Ok. Feynman himself of course gets five stars, and I think my four star rating is mostly a reflection of my own slight disappointment at there being so little science in the anecdotes presented. I think I just had an expectation that any autobiography of Feynman would be centrally focused on his life's work and his passion and what I found out instead is that everything
Feynman did he was passionate about! And boy does he have some stories to tell.
The book is mostly anecdotal. There's no real flowing narrative from youth to adulthood and oftentimes the stories skip around based on themes that he's covering. In a way, it adds to the charm of the book rather than detracting from it. It's almost as if you're sitting down with him in his office as he's relating the major chapters of his life to you in a casual and friendly way. (In many ways, I believe this is exactly what it is. The end of the book contains some reference to recorded conversations with friends being consulted for many of the stories related in the book.) The stories flow naturally in a manner that mimics the way that memory works. Different stories lead him to different recollections along the same lines to events spaced throughout his life, which by all accounts, including this one, seemed full, funny, preposterous, and rewarding.
All in all, this book put together a completely different picture of the famous scientist than the one I was accustomed to. His chief concern was living life to its fullest, going on adventures and getting into as much trouble as possible. Encapsulated between are little nuggets of wisdom about life, work and the meaning behind the big issues of his time. The most interesting thing to learn about the man was just how accomplished he was in other fields besides physics, from art to music and back to biology and genetics. Truly a man passionate about learning and committed to doing things right and satisfying every intellectual itch that occurred to him in the most straightforward way possible. The story is tremendously inspiring.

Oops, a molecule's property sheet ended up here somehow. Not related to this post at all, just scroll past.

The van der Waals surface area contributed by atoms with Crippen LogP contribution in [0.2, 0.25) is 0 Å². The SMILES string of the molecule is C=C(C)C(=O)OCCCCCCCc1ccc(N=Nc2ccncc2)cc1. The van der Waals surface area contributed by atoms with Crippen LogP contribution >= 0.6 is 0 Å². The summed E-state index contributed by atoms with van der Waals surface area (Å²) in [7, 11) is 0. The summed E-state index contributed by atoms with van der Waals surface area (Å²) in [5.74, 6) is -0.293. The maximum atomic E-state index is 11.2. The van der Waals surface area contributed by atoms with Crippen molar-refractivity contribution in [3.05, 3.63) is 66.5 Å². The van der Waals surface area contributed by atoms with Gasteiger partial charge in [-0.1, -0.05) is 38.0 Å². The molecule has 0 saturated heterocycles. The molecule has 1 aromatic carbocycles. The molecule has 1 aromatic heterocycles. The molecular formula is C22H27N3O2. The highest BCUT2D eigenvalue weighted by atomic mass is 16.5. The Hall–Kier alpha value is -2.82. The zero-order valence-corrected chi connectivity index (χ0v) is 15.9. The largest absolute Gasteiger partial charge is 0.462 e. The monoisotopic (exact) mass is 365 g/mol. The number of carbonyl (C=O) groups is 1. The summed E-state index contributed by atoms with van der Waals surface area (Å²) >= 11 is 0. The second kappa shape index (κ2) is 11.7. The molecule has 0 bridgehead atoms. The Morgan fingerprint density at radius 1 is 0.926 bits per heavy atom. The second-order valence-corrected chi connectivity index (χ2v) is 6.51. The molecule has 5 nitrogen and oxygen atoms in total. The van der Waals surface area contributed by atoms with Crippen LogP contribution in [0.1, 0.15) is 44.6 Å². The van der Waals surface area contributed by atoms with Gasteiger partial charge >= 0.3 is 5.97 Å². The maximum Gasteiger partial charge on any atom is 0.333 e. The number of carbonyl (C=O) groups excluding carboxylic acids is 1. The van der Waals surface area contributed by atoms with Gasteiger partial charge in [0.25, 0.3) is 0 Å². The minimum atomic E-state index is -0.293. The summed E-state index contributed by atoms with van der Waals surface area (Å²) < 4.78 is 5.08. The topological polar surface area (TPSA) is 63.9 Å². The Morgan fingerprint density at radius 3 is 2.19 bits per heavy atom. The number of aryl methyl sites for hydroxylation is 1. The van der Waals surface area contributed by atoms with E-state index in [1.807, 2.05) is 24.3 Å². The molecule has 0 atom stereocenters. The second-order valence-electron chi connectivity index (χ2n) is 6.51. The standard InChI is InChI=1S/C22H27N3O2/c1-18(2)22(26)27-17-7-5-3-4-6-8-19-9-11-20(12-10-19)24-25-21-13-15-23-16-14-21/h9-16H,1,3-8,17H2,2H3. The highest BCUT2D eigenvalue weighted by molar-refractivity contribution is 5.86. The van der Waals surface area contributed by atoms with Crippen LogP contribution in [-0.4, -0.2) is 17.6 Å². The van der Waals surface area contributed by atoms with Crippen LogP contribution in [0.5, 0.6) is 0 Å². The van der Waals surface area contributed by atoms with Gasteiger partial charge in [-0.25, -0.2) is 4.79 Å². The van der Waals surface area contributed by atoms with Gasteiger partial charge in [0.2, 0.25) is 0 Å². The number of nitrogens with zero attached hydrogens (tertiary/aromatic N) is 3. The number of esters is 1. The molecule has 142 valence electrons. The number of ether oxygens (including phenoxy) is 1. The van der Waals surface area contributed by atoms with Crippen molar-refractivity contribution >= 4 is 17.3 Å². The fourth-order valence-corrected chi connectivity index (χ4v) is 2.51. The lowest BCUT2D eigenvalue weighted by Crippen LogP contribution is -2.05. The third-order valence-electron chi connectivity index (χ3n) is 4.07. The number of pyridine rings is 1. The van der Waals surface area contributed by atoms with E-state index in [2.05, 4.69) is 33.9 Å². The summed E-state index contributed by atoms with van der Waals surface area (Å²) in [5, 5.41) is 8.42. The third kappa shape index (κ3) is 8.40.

If only there were more recollections of his work! I have the feeling, though, that he probably felt that much of it was so technical that the average reader wouldn't be able to decipher it. Great teacher that he was, he explained what he could, and what he felt would have gone over most of our heads, he limits to his feelings and impressions. A very fun read.